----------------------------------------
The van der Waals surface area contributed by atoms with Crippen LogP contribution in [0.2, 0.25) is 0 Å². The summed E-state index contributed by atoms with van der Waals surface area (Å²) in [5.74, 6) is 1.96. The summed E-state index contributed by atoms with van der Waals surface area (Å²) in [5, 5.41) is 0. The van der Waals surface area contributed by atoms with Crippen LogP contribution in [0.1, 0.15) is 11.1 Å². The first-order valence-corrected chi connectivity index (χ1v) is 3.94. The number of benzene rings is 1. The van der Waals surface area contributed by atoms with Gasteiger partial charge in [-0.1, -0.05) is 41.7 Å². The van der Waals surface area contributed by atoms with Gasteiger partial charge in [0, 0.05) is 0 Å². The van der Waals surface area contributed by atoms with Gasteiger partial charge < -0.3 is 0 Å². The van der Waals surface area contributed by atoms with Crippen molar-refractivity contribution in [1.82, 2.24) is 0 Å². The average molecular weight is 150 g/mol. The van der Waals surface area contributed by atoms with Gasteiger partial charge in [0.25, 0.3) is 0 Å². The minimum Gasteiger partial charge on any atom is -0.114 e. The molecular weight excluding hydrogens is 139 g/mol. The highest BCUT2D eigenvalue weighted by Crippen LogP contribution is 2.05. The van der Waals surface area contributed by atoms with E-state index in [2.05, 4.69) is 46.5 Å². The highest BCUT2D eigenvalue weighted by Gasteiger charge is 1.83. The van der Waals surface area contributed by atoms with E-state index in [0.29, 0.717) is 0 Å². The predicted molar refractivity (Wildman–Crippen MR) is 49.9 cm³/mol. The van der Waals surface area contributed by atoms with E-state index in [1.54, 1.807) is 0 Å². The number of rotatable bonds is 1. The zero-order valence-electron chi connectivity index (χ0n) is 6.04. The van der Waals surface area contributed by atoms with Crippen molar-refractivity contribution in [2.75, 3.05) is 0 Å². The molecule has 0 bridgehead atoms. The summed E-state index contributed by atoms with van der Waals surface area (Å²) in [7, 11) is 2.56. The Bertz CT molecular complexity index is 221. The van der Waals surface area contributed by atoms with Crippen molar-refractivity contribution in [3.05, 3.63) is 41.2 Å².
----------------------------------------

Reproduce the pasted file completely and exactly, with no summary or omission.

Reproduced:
The van der Waals surface area contributed by atoms with Crippen LogP contribution in [0.2, 0.25) is 0 Å². The summed E-state index contributed by atoms with van der Waals surface area (Å²) in [5.74, 6) is 1.96. The summed E-state index contributed by atoms with van der Waals surface area (Å²) in [5, 5.41) is 0. The van der Waals surface area contributed by atoms with Crippen LogP contribution in [0.1, 0.15) is 11.1 Å². The first-order valence-corrected chi connectivity index (χ1v) is 3.94. The number of benzene rings is 1. The van der Waals surface area contributed by atoms with Gasteiger partial charge in [-0.1, -0.05) is 41.7 Å². The van der Waals surface area contributed by atoms with Gasteiger partial charge in [0, 0.05) is 0 Å². The van der Waals surface area contributed by atoms with Gasteiger partial charge < -0.3 is 0 Å². The van der Waals surface area contributed by atoms with Crippen molar-refractivity contribution in [1.82, 2.24) is 0 Å². The average molecular weight is 150 g/mol. The van der Waals surface area contributed by atoms with Gasteiger partial charge in [0.25, 0.3) is 0 Å². The minimum Gasteiger partial charge on any atom is -0.114 e. The molecular weight excluding hydrogens is 139 g/mol. The highest BCUT2D eigenvalue weighted by Crippen LogP contribution is 2.05. The van der Waals surface area contributed by atoms with E-state index in [2.05, 4.69) is 46.5 Å². The highest BCUT2D eigenvalue weighted by Gasteiger charge is 1.83. The van der Waals surface area contributed by atoms with E-state index in [0.29, 0.717) is 0 Å². The predicted molar refractivity (Wildman–Crippen MR) is 49.9 cm³/mol. The van der Waals surface area contributed by atoms with E-state index in [1.54, 1.807) is 0 Å². The number of rotatable bonds is 1. The zero-order valence-electron chi connectivity index (χ0n) is 6.04. The van der Waals surface area contributed by atoms with Crippen molar-refractivity contribution in [2.75, 3.05) is 0 Å². The molecule has 0 bridgehead atoms. The summed E-state index contributed by atoms with van der Waals surface area (Å²) in [7, 11) is 2.56. The Bertz CT molecular complexity index is 221. The van der Waals surface area contributed by atoms with Crippen molar-refractivity contribution in [3.05, 3.63) is 41.2 Å².